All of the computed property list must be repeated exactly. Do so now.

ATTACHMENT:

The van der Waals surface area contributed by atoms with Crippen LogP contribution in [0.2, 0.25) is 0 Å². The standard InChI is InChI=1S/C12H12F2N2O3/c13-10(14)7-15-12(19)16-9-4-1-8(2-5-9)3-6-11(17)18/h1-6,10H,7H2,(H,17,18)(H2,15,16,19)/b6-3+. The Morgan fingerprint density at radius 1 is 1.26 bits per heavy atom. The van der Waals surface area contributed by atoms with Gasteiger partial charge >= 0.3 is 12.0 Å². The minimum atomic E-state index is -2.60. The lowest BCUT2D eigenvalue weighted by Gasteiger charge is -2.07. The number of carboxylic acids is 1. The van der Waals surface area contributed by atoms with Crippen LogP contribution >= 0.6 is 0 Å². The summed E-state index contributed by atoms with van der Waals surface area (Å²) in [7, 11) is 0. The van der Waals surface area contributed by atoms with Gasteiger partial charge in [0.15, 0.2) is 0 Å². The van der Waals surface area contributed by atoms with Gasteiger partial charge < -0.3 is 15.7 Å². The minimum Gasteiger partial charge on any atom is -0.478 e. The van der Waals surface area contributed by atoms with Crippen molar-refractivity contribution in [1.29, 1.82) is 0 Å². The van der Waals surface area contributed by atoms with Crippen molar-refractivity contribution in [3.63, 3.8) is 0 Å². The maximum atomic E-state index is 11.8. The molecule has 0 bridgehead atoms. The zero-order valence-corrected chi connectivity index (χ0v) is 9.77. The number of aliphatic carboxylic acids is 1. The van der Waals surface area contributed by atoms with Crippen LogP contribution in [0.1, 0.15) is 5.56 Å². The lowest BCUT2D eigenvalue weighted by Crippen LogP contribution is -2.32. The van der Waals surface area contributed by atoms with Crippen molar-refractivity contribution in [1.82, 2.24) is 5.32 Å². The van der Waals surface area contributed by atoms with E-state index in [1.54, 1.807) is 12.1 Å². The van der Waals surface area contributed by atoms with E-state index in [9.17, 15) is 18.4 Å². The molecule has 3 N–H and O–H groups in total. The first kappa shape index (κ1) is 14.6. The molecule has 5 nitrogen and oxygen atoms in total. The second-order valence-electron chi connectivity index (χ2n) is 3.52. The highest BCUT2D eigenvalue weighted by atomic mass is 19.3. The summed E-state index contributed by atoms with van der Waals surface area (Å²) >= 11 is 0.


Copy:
The van der Waals surface area contributed by atoms with Crippen LogP contribution in [0.2, 0.25) is 0 Å². The standard InChI is InChI=1S/C12H12F2N2O3/c13-10(14)7-15-12(19)16-9-4-1-8(2-5-9)3-6-11(17)18/h1-6,10H,7H2,(H,17,18)(H2,15,16,19)/b6-3+. The Morgan fingerprint density at radius 1 is 1.26 bits per heavy atom. The van der Waals surface area contributed by atoms with Gasteiger partial charge >= 0.3 is 12.0 Å². The minimum atomic E-state index is -2.60. The lowest BCUT2D eigenvalue weighted by Gasteiger charge is -2.07. The number of carboxylic acids is 1. The van der Waals surface area contributed by atoms with Crippen LogP contribution >= 0.6 is 0 Å². The summed E-state index contributed by atoms with van der Waals surface area (Å²) in [7, 11) is 0. The van der Waals surface area contributed by atoms with Gasteiger partial charge in [0.15, 0.2) is 0 Å². The van der Waals surface area contributed by atoms with Gasteiger partial charge < -0.3 is 15.7 Å². The minimum Gasteiger partial charge on any atom is -0.478 e. The van der Waals surface area contributed by atoms with Crippen molar-refractivity contribution in [1.29, 1.82) is 0 Å². The van der Waals surface area contributed by atoms with Crippen molar-refractivity contribution in [3.63, 3.8) is 0 Å². The maximum atomic E-state index is 11.8. The molecule has 0 bridgehead atoms. The zero-order valence-corrected chi connectivity index (χ0v) is 9.77. The number of aliphatic carboxylic acids is 1. The van der Waals surface area contributed by atoms with Crippen LogP contribution in [0.1, 0.15) is 5.56 Å². The lowest BCUT2D eigenvalue weighted by Crippen LogP contribution is -2.32. The van der Waals surface area contributed by atoms with Crippen molar-refractivity contribution in [1.82, 2.24) is 5.32 Å². The van der Waals surface area contributed by atoms with E-state index in [1.54, 1.807) is 12.1 Å². The van der Waals surface area contributed by atoms with E-state index in [9.17, 15) is 18.4 Å². The molecule has 3 N–H and O–H groups in total. The first kappa shape index (κ1) is 14.6. The molecule has 5 nitrogen and oxygen atoms in total. The second-order valence-electron chi connectivity index (χ2n) is 3.52. The highest BCUT2D eigenvalue weighted by atomic mass is 19.3. The summed E-state index contributed by atoms with van der Waals surface area (Å²) >= 11 is 0.